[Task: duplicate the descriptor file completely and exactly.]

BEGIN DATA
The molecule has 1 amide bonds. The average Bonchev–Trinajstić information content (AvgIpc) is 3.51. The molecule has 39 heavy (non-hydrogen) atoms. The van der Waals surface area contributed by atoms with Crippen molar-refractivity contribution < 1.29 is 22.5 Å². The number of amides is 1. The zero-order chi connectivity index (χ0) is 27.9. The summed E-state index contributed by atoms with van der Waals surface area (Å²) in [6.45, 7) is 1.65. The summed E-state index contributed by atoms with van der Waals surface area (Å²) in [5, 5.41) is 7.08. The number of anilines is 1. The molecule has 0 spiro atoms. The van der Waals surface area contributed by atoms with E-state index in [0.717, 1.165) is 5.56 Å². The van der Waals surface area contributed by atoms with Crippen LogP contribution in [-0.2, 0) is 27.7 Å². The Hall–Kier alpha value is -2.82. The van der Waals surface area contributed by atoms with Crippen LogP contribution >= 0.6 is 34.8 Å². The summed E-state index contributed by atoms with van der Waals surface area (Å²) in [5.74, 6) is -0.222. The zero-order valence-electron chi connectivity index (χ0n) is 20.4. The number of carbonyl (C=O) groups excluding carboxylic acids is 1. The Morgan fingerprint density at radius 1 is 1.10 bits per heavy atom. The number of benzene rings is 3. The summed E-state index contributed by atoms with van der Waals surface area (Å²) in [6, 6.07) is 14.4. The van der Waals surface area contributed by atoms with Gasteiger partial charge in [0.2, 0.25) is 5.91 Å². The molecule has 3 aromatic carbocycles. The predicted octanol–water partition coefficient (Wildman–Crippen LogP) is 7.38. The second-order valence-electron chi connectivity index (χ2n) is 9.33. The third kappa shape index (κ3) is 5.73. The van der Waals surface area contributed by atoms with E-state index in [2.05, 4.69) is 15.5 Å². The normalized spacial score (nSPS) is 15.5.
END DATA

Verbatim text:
The molecule has 1 amide bonds. The average Bonchev–Trinajstić information content (AvgIpc) is 3.51. The molecule has 39 heavy (non-hydrogen) atoms. The van der Waals surface area contributed by atoms with Crippen molar-refractivity contribution < 1.29 is 22.5 Å². The number of amides is 1. The zero-order chi connectivity index (χ0) is 27.9. The summed E-state index contributed by atoms with van der Waals surface area (Å²) in [6.45, 7) is 1.65. The summed E-state index contributed by atoms with van der Waals surface area (Å²) in [5, 5.41) is 7.08. The number of anilines is 1. The molecule has 0 spiro atoms. The van der Waals surface area contributed by atoms with E-state index in [0.717, 1.165) is 5.56 Å². The van der Waals surface area contributed by atoms with Crippen LogP contribution in [-0.2, 0) is 27.7 Å². The Hall–Kier alpha value is -2.82. The van der Waals surface area contributed by atoms with Crippen LogP contribution >= 0.6 is 34.8 Å². The summed E-state index contributed by atoms with van der Waals surface area (Å²) in [5.74, 6) is -0.222. The zero-order valence-electron chi connectivity index (χ0n) is 20.4. The number of carbonyl (C=O) groups excluding carboxylic acids is 1. The Morgan fingerprint density at radius 1 is 1.10 bits per heavy atom. The number of benzene rings is 3. The summed E-state index contributed by atoms with van der Waals surface area (Å²) in [6, 6.07) is 14.4. The van der Waals surface area contributed by atoms with Gasteiger partial charge in [0.2, 0.25) is 5.91 Å². The molecule has 3 aromatic carbocycles. The predicted octanol–water partition coefficient (Wildman–Crippen LogP) is 7.38. The second-order valence-electron chi connectivity index (χ2n) is 9.33. The third kappa shape index (κ3) is 5.73. The van der Waals surface area contributed by atoms with E-state index in [2.05, 4.69) is 15.5 Å². The normalized spacial score (nSPS) is 15.5.